As you know, I struggle with similar issues regarding my parents and their inability to protect me.  And I understand all too well the confusing thoughts of respect/loyalty/blame/disgust/outright hatred as it comes to my family in total.

    And I am only musing aloud here, but I am wondering if it would be more helpful to you NOT to attend, to take a stand and tell your siblings (and show your son) that you have chosen NOT to honor someone who inflicted so much pain.

    We, as children, had no choice in who our parents were, our siblings, our immediate families (aunts, uncles, grandfathers...) - but as adults we CHOOSE who to surround ourselves with.

    And we also set the example for OUR families - as we are the head of the family now, the matriarchs and patriarchs for our wives/husbands/children...we lead, we show by example how to make our way in the world.

    I'm unsure how old your son is, but there will come a time when it will be okay to tell him all of it.  My oldest is 24 - we just had the conversation last summer.  But I thought it important so that he understands both the family dynamics and a bit about my abuse history to be aware for his kids (when he has them) and to let him know that yes, even in the best of families, even in our family, this ugliness can occur.

    You are a good person. Andrea, and the true FAMILY that you have is the one you CHOSE.  Your wife, your child, your friends, us here.  I would propose that you surround yourself with that goodness, this love and acceptance and don't expose yourself to the ugliness that was your past.  If they choose to do that, that's their choice.  But there is nothing that compels you to do the same.  

    If you want to see them, see them on your terms - in a more joyful setting, not gathered around a date and grave that brought so much pain.  Anyway, that's just my $0.02.  I stopped, about a year ago, trying to "make" the family I was born into work and started working instead on taking care of the family I CHOSE.  Because at the end of the day, that's the family that matters.  And we decide, as adults, how to lead our families and set the example.  And I am showing my son that he can decide what is best for him - not be tied to some family ritual or the phrase, "but we've always done it this way."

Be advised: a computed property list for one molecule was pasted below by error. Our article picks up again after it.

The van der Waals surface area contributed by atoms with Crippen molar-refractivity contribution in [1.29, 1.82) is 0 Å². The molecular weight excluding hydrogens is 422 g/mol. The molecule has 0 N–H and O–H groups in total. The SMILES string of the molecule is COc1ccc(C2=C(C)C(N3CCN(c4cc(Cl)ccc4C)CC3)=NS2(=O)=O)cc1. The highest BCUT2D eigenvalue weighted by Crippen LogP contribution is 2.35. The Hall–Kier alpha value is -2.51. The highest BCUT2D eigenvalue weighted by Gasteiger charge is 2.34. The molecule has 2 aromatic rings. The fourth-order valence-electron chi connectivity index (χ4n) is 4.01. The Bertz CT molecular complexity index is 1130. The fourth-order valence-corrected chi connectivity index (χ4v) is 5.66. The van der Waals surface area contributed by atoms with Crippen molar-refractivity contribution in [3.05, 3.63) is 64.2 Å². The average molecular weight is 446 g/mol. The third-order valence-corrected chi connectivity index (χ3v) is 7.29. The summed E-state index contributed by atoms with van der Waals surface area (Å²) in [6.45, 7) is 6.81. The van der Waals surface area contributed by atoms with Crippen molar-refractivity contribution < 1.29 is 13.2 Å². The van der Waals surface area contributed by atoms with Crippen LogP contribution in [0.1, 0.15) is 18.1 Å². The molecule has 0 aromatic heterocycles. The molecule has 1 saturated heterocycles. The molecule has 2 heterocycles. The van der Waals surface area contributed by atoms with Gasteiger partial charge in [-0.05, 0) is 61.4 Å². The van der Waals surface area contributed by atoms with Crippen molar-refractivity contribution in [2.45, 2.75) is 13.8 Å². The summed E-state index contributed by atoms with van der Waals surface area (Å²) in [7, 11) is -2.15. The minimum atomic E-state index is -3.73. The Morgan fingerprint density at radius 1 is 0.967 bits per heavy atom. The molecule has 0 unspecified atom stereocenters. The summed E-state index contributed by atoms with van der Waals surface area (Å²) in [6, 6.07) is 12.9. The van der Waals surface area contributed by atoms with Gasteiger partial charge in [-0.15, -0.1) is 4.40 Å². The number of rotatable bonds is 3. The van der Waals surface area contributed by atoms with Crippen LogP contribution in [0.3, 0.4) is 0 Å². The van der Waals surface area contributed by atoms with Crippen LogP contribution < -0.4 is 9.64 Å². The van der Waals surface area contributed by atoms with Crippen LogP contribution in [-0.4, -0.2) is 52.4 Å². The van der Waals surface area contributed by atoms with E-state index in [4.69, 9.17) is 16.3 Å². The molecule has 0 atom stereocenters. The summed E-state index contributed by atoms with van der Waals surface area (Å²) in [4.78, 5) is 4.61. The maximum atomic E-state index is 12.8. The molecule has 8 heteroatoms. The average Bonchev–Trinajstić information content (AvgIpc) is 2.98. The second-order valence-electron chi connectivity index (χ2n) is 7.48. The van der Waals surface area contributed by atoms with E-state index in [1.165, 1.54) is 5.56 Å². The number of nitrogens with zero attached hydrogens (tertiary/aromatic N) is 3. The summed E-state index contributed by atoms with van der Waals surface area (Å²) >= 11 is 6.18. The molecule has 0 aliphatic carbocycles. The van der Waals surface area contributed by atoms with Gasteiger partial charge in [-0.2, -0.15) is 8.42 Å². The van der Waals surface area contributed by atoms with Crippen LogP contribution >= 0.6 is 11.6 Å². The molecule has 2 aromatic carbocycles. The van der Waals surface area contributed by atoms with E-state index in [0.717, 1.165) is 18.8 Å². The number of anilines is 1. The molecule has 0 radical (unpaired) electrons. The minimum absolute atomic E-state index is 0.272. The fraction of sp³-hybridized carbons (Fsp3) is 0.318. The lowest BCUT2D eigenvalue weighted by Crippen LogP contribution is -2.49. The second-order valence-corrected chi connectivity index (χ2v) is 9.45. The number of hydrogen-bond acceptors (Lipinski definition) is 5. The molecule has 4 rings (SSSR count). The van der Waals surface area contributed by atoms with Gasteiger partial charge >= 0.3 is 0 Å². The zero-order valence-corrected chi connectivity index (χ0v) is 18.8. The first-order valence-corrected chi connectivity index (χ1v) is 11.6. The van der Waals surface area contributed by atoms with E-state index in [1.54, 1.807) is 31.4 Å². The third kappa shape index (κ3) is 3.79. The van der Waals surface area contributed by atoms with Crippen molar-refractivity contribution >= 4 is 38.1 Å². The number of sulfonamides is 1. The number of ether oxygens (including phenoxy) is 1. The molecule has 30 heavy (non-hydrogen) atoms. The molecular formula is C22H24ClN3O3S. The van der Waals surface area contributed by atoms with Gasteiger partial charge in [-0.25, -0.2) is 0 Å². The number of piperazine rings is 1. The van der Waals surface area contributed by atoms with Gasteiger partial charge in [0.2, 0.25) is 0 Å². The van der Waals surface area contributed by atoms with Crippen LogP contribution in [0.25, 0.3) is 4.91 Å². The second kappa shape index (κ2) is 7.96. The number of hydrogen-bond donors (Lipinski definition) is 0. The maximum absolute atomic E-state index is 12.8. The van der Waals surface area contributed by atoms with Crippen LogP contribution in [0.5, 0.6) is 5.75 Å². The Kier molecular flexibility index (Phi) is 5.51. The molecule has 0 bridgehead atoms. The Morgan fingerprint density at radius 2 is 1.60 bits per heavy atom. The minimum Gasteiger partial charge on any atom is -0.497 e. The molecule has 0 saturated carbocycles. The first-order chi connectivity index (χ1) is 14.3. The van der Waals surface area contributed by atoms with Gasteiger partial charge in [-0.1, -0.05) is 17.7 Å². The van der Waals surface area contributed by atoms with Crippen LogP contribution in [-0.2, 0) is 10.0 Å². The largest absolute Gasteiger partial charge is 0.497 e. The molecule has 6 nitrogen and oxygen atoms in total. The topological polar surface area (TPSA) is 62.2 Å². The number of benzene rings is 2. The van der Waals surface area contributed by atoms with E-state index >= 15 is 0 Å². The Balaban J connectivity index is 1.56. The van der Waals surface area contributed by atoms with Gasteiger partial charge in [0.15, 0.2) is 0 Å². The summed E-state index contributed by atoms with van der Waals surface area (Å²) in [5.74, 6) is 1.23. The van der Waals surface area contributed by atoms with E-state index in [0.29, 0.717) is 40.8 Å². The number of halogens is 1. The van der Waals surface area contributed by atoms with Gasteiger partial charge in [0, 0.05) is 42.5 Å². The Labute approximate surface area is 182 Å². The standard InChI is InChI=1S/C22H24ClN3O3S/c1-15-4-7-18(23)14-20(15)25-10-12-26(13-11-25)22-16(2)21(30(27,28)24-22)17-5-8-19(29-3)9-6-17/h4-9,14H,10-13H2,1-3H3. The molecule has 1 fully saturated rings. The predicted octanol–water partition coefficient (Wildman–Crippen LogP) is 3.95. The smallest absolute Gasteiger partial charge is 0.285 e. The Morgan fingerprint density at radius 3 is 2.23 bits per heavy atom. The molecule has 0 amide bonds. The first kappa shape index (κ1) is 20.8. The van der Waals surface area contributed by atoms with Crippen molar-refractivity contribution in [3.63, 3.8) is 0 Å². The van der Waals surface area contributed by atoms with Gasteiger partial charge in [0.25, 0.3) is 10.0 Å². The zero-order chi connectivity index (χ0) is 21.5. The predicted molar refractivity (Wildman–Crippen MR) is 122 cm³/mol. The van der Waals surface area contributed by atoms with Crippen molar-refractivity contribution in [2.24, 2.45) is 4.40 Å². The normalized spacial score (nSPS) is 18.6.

Life is about change and forward momentum.  And I see you moving forward in dealing with both your abuse issues and gender issues.  You are blessed to have a wife who loves and supports you and I believe you will find the same in your son, when the time is right.  You certainly have it here, in this community.

    Longer than I had meant this to be, but thank you for shraing this part of your life with us.  While many are silent, I am sure you help others who have similar gender issues and I know as a survivor, your writing and journey here helps me.

    Roxine

    "...I am the master of my fate/I am the captain of my soul" Invictus - William Ernest Henley Please donate to TREE Climbers, our 501(c)(3).

    by Roxine on Thu Oct 25, 2012 at 05:28:31 AM PDT